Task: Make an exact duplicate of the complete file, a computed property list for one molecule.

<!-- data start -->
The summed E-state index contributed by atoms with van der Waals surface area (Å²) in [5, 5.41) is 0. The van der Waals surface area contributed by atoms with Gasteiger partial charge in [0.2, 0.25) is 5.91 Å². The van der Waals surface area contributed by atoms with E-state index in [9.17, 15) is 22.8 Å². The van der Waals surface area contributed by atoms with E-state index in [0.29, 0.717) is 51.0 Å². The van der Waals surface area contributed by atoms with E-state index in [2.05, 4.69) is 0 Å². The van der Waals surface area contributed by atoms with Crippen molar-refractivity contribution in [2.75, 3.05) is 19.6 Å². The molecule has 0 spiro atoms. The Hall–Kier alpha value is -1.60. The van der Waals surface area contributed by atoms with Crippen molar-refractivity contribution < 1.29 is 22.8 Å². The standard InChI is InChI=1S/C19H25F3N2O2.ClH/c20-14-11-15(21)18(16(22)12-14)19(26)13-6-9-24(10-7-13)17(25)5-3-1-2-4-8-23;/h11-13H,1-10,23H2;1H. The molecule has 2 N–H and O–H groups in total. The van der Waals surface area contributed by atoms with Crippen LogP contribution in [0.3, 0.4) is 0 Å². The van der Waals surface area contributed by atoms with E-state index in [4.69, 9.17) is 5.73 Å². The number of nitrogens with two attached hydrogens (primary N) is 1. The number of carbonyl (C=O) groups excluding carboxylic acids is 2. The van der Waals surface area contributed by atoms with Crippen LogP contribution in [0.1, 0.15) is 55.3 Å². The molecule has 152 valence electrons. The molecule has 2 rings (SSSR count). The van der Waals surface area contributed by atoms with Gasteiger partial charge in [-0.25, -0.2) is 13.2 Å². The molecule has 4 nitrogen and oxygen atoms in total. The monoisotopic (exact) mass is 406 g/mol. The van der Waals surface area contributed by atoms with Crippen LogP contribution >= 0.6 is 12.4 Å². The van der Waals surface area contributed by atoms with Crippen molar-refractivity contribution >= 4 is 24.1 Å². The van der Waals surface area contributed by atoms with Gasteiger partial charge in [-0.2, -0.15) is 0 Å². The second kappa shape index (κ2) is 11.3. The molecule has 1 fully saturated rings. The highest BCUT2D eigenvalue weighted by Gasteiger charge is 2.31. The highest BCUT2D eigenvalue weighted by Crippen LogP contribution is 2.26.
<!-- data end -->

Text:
The summed E-state index contributed by atoms with van der Waals surface area (Å²) in [5, 5.41) is 0. The van der Waals surface area contributed by atoms with Gasteiger partial charge in [0.2, 0.25) is 5.91 Å². The van der Waals surface area contributed by atoms with E-state index in [9.17, 15) is 22.8 Å². The van der Waals surface area contributed by atoms with E-state index in [0.29, 0.717) is 51.0 Å². The van der Waals surface area contributed by atoms with E-state index in [2.05, 4.69) is 0 Å². The van der Waals surface area contributed by atoms with Crippen molar-refractivity contribution in [2.75, 3.05) is 19.6 Å². The molecule has 0 spiro atoms. The Hall–Kier alpha value is -1.60. The van der Waals surface area contributed by atoms with Crippen molar-refractivity contribution < 1.29 is 22.8 Å². The standard InChI is InChI=1S/C19H25F3N2O2.ClH/c20-14-11-15(21)18(16(22)12-14)19(26)13-6-9-24(10-7-13)17(25)5-3-1-2-4-8-23;/h11-13H,1-10,23H2;1H. The molecule has 2 N–H and O–H groups in total. The van der Waals surface area contributed by atoms with Crippen LogP contribution in [0.3, 0.4) is 0 Å². The van der Waals surface area contributed by atoms with E-state index in [4.69, 9.17) is 5.73 Å². The number of nitrogens with two attached hydrogens (primary N) is 1. The number of carbonyl (C=O) groups excluding carboxylic acids is 2. The van der Waals surface area contributed by atoms with Crippen LogP contribution in [0.1, 0.15) is 55.3 Å². The molecule has 152 valence electrons. The molecule has 2 rings (SSSR count). The van der Waals surface area contributed by atoms with Gasteiger partial charge in [-0.25, -0.2) is 13.2 Å². The molecule has 4 nitrogen and oxygen atoms in total. The monoisotopic (exact) mass is 406 g/mol. The van der Waals surface area contributed by atoms with Crippen LogP contribution >= 0.6 is 12.4 Å². The van der Waals surface area contributed by atoms with Crippen molar-refractivity contribution >= 4 is 24.1 Å². The van der Waals surface area contributed by atoms with Gasteiger partial charge in [-0.2, -0.15) is 0 Å². The second kappa shape index (κ2) is 11.3. The molecule has 1 fully saturated rings. The highest BCUT2D eigenvalue weighted by Gasteiger charge is 2.31. The highest BCUT2D eigenvalue weighted by Crippen LogP contribution is 2.26.